When it comes to providing a warning system for a business or other entity, the most straightforward way to do it is by using an alarm system. These can be broadly divided in to two types: 'critical alarms' and 'standard alarms'. Each has their own advantages but also comes with an associated set of challenges. In this article, we'll take a look at the pros and cons of both types of system and examine exactly how an organisation can decide between them when weighing up critical vs standard alarms and also the best way to implement them.
Standard alarms are simply notifications that enable the smooth continuation of day to day operations. They are typically low-priority in nature and are often expected or even scheduled. These can be things such as the routine maintenance of machinery, inspection of work areas or replacement of non-essential equipment. The alarms that flag these issues are often just reminders sent to managers in order to prompt them to arrange said activity. However, because standard alarms are both normal and plentiful, there is an increased risk of them being forgotten and even outright ignored. If this happens, the issue that the standard alarm was flagging can develop into a serious problem and cause a critical incident (i.e. a machine not being maintained and then failing catastrophically).
A critical alarm draws attention to a serious emergency. These can range from things that simply impact on planned production schedules (such as a broken machine) to incidents that threaten the physical safety of staff (such as a fire). Critical alarms are often linked to serious situations with multiple factors that need to be taken into account, often creating confusion amongst responders and managers alike. For this reason, it can be difficult to mount an effective response within a short period of time and rectify the issue. It can also be difficult to get pertinent information on the situation whilst it is happening, sowing further disruption amongst production schedules and providing a distraction for staff.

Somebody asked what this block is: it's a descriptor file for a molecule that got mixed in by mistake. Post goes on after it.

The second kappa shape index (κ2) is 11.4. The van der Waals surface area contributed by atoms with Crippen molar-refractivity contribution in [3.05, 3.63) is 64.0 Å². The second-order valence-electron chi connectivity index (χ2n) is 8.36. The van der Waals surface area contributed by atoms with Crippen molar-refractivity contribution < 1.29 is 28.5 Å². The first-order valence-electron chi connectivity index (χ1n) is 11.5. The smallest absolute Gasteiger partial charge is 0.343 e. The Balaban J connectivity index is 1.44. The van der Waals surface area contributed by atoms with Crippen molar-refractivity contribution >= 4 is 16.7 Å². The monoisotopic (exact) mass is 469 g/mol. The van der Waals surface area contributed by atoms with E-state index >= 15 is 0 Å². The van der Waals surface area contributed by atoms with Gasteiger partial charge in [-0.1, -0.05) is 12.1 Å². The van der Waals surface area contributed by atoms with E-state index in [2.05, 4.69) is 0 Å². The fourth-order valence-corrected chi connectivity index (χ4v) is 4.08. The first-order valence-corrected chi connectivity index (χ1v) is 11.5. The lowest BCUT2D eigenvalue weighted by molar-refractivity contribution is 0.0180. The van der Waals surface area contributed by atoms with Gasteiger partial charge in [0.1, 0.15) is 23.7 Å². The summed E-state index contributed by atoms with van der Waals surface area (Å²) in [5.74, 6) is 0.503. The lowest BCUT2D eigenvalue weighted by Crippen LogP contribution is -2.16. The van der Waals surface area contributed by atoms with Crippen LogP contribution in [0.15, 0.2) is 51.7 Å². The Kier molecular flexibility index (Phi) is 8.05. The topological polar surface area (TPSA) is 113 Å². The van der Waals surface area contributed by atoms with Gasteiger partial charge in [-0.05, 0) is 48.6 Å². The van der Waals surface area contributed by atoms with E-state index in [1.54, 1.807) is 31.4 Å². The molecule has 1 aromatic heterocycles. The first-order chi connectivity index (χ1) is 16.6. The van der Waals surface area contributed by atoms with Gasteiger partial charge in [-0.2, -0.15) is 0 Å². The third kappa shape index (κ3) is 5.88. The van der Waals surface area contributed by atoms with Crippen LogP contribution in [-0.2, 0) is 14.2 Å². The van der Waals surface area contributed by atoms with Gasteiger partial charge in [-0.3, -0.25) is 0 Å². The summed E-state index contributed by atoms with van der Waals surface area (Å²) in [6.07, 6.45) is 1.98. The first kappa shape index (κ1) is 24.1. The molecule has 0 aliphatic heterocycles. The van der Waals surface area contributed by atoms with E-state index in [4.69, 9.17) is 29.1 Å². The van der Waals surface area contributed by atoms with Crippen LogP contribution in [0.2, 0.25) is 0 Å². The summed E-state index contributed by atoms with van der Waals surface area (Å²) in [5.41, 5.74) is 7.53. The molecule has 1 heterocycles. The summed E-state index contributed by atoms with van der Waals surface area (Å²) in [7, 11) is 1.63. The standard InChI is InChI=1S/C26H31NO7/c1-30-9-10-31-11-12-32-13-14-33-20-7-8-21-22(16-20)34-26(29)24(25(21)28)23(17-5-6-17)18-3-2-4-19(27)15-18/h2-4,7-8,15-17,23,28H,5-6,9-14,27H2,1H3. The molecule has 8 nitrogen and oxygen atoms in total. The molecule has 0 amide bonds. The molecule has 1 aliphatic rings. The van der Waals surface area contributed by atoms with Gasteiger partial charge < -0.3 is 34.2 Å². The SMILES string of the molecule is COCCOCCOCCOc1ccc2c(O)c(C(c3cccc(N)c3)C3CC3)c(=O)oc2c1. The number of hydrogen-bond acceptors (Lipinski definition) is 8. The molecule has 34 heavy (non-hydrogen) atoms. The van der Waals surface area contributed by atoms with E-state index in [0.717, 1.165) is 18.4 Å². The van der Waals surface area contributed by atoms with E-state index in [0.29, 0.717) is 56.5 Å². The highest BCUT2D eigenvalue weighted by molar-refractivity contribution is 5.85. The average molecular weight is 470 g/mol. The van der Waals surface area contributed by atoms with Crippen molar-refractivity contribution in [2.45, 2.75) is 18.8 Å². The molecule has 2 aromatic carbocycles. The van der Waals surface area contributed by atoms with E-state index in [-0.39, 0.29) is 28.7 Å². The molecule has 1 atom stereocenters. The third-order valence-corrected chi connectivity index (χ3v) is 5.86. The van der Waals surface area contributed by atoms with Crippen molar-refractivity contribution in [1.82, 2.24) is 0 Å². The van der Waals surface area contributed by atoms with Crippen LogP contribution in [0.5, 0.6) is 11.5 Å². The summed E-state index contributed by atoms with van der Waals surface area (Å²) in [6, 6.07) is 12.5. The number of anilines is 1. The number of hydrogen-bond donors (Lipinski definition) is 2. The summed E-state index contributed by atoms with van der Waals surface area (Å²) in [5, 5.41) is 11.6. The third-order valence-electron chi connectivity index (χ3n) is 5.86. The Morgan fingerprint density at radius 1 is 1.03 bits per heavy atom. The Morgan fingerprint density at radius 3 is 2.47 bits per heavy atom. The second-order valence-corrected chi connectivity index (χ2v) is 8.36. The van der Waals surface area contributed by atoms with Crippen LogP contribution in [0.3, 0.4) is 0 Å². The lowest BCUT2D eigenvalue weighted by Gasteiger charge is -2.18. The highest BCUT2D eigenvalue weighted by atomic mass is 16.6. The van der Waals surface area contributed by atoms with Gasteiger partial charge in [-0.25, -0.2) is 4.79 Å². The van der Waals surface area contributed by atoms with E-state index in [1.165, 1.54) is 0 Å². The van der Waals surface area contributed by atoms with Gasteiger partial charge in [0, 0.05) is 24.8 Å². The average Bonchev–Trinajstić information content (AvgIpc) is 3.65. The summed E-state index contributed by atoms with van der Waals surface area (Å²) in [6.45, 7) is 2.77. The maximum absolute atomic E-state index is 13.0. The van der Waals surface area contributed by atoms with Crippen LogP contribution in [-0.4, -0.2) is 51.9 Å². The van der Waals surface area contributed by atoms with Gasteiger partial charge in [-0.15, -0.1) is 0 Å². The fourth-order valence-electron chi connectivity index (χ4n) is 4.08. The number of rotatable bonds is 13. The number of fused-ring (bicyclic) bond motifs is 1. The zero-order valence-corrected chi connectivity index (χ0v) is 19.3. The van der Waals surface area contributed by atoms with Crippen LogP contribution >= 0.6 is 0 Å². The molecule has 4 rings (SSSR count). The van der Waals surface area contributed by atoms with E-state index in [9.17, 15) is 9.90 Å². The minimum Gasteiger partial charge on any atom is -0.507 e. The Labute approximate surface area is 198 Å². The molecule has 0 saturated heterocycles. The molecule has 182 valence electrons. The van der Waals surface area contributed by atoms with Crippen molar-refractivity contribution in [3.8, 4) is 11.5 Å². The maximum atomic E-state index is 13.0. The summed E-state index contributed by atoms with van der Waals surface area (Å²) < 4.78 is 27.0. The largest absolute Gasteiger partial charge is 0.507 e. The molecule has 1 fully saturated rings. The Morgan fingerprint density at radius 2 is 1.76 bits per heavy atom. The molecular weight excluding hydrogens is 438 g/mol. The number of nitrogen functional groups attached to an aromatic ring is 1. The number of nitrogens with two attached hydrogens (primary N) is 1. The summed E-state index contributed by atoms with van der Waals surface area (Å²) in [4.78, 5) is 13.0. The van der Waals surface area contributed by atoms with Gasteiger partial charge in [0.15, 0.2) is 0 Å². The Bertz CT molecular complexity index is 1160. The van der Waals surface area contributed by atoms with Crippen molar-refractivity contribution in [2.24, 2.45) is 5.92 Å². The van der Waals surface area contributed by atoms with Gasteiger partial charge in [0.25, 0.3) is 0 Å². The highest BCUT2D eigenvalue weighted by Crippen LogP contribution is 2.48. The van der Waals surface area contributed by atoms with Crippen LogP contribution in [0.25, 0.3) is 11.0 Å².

In their most basic form, both critical and standard alarms will be dealt with similarly. Once an employee notices a problem, they will tell others (sometimes verbally, sometimes via the use of an emergency alert), the situation will be logged and the appropriate staff (or emergency services) will be notified. This process is extremely slow and can expose both a business and its employees to an inordinate amount of risk, as downtime or even a direct physical threat becomes more pronounced.
This can be avoided by using an alarm management system. An alarm management system helps centralise the alarm notifications and sends them to a control room, where dedicated staff can deal with them. This means that in theory, both standard alarms and critical alarms can be speedily noticed and then the right staff can be notified. For example, a malfunctioning machine may send a notification to the control room, where a staff member receives the message and notifies an on-call technician who can rectify the problem. The control room staff can then keep managers updated on what is happening.
However, this introduces the possibility of human error into the situation, as lack of activity can cause staff to become complacent and miss alarm notifications. Even short absences from the control room can impact on a scenario. Conversely, members of staff may find themselves so overwhelmed by standard alarms, that they may fail to notice serious issues or allow minor ones to spiral out of control in a phenomenon known as 'alarm suppression'. Additionally, communication difficulties can result in incorrect information being relayed between employees who are trying to deal with a serious fault, resulting in unnecessary downtime or even increased risk.